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Seattle seeks to close medical pot loophole with zoning rules

To close a loophole in state law and further control the growth of the medical marijuana industry, the city of Seattle is proposing to tighten its zoning laws.

When the state legislature approved collective medical pot gardens last year and established the size of individual collective gardens, it did not prohibit collective gardens from pooling resources or operating in the same space.

“Local advocates suggest that this aggregation of individual collective gardens will be commonplace,” the proposal claims. The new ordinance would limit “the level of activity allowed in zones with a predominately residential or historic character to what the State allows in a single collective garden.”

“Medical marijuana providers operate in a grey area between city, state and federal law,” Mayor Mike McGinn said in a press release. “This proposal is an attempt to better define appropriate operations for dispensaries. We look forward to hearing from the public on this approach.”

The gray zone

In July of last year, the council regulated medical marijuana dispensaries.

Just like any other business, medical cannabis suppliers have to comply with, among other things, the city's Chronic Nuisance Property laws, the American with Disabilities Act and noise and anti smoking laws. They also are inspected by the Seattle-King County Department of Public Health, pay taxes and fees.

Earlier this year, the city of Tacoma shied away from direct regulation of medical marijuana farms when it scrapped a plan to regulate them directly.

Instead, in July it set up a “framework to abate, fine or otherwise crack down on those gardens that draw complaints or noticeably run afoul of a list of new restrictions,” The Tacoma News Tribune reported.

However, Tacoma left dispensaries out in the gray zone, according to the Tribune:

The city won’t be as permissive of cannabis dispensaries. Such retail pot pharmacies – which aren’t defined in the state’s medical cannabis law – are now explicitly labeled as “a public nuisance per se.” That means they are not permitted under any circumstances.

Apparently, Tacoma hopes its dispensaries will morph into collective gardens to live under the new rules.

In the zones

The zones in Seattle being addressed in the new law would be:

"... Single-Family, Multifamily, Pioneer Square Mixed, International District Mixed, International District Residential, Pike Place Mixed, Harborfront, and Neighborhood Commercial 1 zones in order to prevent the impacts that could result from the aggregation of individual collective gardens into larger commercial operations."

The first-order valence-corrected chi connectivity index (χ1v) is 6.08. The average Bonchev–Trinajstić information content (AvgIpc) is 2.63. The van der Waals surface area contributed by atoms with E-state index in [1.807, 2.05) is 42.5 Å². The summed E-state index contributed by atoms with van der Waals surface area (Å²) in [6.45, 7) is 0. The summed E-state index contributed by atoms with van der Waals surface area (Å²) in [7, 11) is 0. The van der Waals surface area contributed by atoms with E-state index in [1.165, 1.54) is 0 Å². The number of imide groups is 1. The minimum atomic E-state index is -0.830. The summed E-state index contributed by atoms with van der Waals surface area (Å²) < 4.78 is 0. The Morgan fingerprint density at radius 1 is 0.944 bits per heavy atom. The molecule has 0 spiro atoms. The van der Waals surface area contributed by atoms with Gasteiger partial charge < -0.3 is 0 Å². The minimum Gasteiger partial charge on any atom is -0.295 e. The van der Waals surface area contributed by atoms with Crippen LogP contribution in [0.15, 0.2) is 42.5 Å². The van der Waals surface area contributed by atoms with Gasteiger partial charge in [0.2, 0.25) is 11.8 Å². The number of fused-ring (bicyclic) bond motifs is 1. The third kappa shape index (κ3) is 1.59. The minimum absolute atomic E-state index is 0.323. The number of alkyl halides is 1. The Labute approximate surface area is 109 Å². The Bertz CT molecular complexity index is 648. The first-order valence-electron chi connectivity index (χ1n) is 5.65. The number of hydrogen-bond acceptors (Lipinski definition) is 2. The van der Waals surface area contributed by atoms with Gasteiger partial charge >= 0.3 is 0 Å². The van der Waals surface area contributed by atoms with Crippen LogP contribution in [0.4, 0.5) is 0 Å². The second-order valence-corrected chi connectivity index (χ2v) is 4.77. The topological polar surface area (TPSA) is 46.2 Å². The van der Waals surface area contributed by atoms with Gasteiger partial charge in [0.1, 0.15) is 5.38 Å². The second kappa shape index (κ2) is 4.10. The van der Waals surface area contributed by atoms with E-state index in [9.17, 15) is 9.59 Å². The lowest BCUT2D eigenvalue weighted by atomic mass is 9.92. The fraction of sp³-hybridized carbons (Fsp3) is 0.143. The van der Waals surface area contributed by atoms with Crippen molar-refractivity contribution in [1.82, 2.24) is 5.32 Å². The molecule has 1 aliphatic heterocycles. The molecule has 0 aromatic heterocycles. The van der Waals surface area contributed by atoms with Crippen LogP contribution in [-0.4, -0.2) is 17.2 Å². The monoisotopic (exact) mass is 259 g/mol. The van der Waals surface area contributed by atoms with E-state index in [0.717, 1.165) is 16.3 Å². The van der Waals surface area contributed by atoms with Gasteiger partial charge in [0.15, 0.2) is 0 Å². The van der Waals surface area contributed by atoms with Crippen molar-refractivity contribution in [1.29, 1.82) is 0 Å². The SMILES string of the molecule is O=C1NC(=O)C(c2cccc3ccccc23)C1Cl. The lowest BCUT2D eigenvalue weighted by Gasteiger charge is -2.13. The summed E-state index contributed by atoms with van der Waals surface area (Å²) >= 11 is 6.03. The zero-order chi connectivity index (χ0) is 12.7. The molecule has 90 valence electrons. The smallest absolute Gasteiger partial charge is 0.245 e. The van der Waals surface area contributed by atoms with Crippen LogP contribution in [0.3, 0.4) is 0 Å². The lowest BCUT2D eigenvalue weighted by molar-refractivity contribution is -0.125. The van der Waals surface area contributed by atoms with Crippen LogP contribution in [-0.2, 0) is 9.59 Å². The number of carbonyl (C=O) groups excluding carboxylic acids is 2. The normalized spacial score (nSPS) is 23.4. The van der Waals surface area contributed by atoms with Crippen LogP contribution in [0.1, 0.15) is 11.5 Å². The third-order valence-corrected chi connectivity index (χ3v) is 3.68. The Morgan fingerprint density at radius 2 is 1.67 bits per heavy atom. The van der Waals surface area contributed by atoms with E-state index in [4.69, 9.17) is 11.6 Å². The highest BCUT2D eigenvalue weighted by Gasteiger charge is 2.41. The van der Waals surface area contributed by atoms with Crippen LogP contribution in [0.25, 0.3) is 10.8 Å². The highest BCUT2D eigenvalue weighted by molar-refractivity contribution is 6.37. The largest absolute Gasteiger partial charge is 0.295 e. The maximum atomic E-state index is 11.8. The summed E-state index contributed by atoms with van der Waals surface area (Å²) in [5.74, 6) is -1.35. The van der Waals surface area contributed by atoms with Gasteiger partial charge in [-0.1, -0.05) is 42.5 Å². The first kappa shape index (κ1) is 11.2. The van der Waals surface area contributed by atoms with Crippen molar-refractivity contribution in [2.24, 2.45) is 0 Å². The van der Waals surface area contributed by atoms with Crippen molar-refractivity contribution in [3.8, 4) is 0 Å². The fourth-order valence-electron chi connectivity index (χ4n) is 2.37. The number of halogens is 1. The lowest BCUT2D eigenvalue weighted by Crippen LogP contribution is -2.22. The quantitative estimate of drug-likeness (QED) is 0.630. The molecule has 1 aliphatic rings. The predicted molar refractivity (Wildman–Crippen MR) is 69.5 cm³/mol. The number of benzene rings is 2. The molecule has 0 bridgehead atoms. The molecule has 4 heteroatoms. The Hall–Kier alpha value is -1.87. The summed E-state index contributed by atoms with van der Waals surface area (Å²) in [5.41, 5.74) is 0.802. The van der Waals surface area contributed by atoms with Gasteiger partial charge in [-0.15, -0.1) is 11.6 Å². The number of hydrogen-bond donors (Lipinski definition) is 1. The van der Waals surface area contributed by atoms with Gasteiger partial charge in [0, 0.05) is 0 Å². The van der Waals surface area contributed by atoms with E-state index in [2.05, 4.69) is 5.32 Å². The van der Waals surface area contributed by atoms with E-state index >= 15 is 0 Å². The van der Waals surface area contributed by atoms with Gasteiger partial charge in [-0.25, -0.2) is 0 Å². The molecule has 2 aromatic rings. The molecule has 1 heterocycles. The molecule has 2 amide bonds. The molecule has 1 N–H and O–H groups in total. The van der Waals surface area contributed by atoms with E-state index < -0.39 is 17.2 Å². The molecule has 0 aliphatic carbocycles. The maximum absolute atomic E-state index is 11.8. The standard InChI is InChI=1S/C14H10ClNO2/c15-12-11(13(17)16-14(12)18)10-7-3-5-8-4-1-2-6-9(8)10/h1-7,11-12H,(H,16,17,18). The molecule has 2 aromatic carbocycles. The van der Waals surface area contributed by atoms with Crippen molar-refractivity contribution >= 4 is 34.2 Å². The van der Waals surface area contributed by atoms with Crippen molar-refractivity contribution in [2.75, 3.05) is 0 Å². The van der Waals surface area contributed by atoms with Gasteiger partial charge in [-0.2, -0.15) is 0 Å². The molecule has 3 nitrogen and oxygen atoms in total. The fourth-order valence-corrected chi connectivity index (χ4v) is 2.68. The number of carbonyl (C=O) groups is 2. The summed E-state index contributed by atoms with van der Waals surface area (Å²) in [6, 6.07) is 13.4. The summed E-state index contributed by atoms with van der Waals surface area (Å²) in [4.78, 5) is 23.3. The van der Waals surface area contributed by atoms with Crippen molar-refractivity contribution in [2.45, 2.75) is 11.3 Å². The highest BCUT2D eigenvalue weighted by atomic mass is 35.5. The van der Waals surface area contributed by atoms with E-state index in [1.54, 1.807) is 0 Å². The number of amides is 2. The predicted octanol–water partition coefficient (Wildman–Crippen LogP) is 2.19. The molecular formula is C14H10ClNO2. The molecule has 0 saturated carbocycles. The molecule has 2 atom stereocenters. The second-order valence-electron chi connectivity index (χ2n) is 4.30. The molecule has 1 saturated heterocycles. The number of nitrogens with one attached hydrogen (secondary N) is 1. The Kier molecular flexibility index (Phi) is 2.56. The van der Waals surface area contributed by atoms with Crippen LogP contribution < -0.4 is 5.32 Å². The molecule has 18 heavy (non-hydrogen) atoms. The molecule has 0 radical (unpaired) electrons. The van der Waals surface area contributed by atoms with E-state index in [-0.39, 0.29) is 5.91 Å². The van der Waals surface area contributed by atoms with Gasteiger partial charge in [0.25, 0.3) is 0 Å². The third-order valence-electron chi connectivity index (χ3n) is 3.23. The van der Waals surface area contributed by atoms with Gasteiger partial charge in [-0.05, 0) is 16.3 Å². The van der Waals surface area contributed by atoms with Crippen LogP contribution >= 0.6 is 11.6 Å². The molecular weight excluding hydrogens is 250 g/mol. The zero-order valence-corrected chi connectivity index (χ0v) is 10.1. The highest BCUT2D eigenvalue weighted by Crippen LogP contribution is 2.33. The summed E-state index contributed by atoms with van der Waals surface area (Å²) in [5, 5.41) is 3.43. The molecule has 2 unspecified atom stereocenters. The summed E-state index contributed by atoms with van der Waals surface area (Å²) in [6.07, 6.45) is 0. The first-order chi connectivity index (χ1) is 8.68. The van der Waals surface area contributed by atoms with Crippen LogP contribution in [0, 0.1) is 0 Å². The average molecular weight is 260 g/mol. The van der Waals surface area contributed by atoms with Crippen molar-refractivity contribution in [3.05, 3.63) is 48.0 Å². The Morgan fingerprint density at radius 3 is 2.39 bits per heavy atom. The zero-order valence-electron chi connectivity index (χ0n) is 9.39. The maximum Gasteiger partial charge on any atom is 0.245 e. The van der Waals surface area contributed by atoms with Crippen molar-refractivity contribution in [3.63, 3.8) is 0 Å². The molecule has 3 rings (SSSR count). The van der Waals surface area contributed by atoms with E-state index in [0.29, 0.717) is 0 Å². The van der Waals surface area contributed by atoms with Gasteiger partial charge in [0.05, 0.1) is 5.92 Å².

Under the new rules, the growing, processing or dispensing of cannabis would be limited to:

  • 45 cannabis plants
  • 72 ounces of useable cannabis
  • An amount of cannabis product that could reasonably be produced with 72 ounces of useable cannabis

“My goal is for zoning regulations that minimize possible neighborhood impacts while providing reasonable access for patients,” added Council President Sally J. Clark in the press release.

“We want to create standards now so that we don’t repeat what is happening in Los Angeles, where law enforcement raids shut down operations of good and bad businesses alike and eventually City Council banned dispensaries altogether because there were few standards in LA to hold operators accountable,” said Councilmember Nick Licata in the release. “For this reason, I hope access point operators and neighborhood residents will agree that they each can benefit from the consistency and accountability that these regulations will provide.”

Not to be confused with legalization

On the ballot this year, Initiative 502 would legalize the possession of marijuana, but would not legalize home growing and would create a DUI provision based on the amount of active THC in a driver’s bloodstream. These two regulations as well as how the new law if passed would affect medical marijuana users are at the heart of the debate.

Here’s the plain-language version of the proposed law presented by initiative backers, New Approach Washington

This law legalizes the possession of marijuana for adults age 21 and older. The only marijuana that would be legal to sell in this state would be grown by specially-licensed Washington farmers and sold in standalone, marijuana-only stores operated by private Washington businesses licensed and regulated by the state.
There would be a 25 percent sales tax, with 40 percent of the new revenues going to the state general fund and local budgets, and the remainder dedicated to substance-abuse prevention, research, education and health care. Advertising would be restricted. A new marijuana DUI standard that operates like the alcohol DUI standard would be established.

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Bellamy Pailthorp covers the environment for KNKX with an emphasis on climate justice, human health and food sovereignty. She enjoys reporting about how we will power our future while maintaining healthy cultures and livable cities. Story tips can be sent to